National Institute of Justice Studies Ways to Disrupt Opioid Distribution Networks
New Research Highlights the Power of Computer Modeling and Community-Based Intelligence
WASHINGTON – The Office of Justice Programs’ National Institute of Justice today published an article about NIJ-funded research that examines ways to disrupt opioid distribution networks through data driven network analysis and the use of citizen intelligence.
The research suggests that if citizens have the ability to inform law enforcement investigations of local drug activity, their information, when coupled with participatory mapping, could accurately indicate locations of opioid distribution activity that match official records. That information may reveal previously unknown locations of potential interest to law enforcement for the disruption of opioid distribution. Technology, such as network-simulating software tools, can help law enforcement pinpoint the location of local drug activity.
“America’s substance use crisis—magnified by an epidemic of overdose deaths caused by opioids—demands bold responses that draw on innovative technology and enlist the involvement of community members,” said OJP Principal Deputy Assistant Attorney General Amy L. Solomon. “I’m pleased that the findings unveiled by this new research offer a roadmap to better identifying the source of drug activity and interrupting the supply of these illicit narcotics that have already claimed far too many lives.”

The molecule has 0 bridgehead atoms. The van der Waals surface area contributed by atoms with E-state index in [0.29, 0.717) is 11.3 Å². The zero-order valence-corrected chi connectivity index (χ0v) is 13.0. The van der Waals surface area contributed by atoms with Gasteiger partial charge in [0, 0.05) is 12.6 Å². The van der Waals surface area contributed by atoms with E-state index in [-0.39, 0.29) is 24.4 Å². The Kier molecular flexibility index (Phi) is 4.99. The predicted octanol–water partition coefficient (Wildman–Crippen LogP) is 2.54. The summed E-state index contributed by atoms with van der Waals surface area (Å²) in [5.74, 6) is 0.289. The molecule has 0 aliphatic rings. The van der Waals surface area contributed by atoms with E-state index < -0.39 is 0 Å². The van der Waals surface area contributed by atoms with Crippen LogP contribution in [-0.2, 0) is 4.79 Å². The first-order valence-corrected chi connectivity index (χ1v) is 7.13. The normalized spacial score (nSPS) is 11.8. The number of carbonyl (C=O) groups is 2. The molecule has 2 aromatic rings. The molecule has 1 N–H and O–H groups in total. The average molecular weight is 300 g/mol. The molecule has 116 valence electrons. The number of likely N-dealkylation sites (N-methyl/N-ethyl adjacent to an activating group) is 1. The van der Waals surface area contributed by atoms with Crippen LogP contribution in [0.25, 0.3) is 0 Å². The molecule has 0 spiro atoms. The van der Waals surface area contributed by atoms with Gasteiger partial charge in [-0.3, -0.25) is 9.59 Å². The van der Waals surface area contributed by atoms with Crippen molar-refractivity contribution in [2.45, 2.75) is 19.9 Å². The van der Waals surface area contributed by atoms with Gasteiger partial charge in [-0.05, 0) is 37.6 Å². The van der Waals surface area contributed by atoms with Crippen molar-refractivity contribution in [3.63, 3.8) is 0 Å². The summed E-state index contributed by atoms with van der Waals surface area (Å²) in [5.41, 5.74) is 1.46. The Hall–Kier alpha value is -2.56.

The work described in this article was supported by NIJ funding awarded to The Pennsylvania State University. This article is based on the grantee report “Identifying and Informing Strategies for Disrupting Drug Distribution Networks: An Application to Opiate Flows in Pennsylvania,” by Glenn Sterner and Ashton Verderv of The Pennsylvania State University and Shannon Monnat, of Syracuse University.
TITLE: Detecting Opioid Distribution Networks Using Network
Modeling and Community Based Intelligence
AUTHOR: National Institute of Justice
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The Office of Justice Programs provides federal leadership, grants, training, technical assistance and other resources to improve the nation’s capacity to prevent and reduce crime, advance racial equity in the administration of justice, assist victims and enhance the rule of law. More information about OJP and its components can be found at www.ojp.gov.
CONTACT: Sheila Jerusalem at 202-598-0793 or [email protected]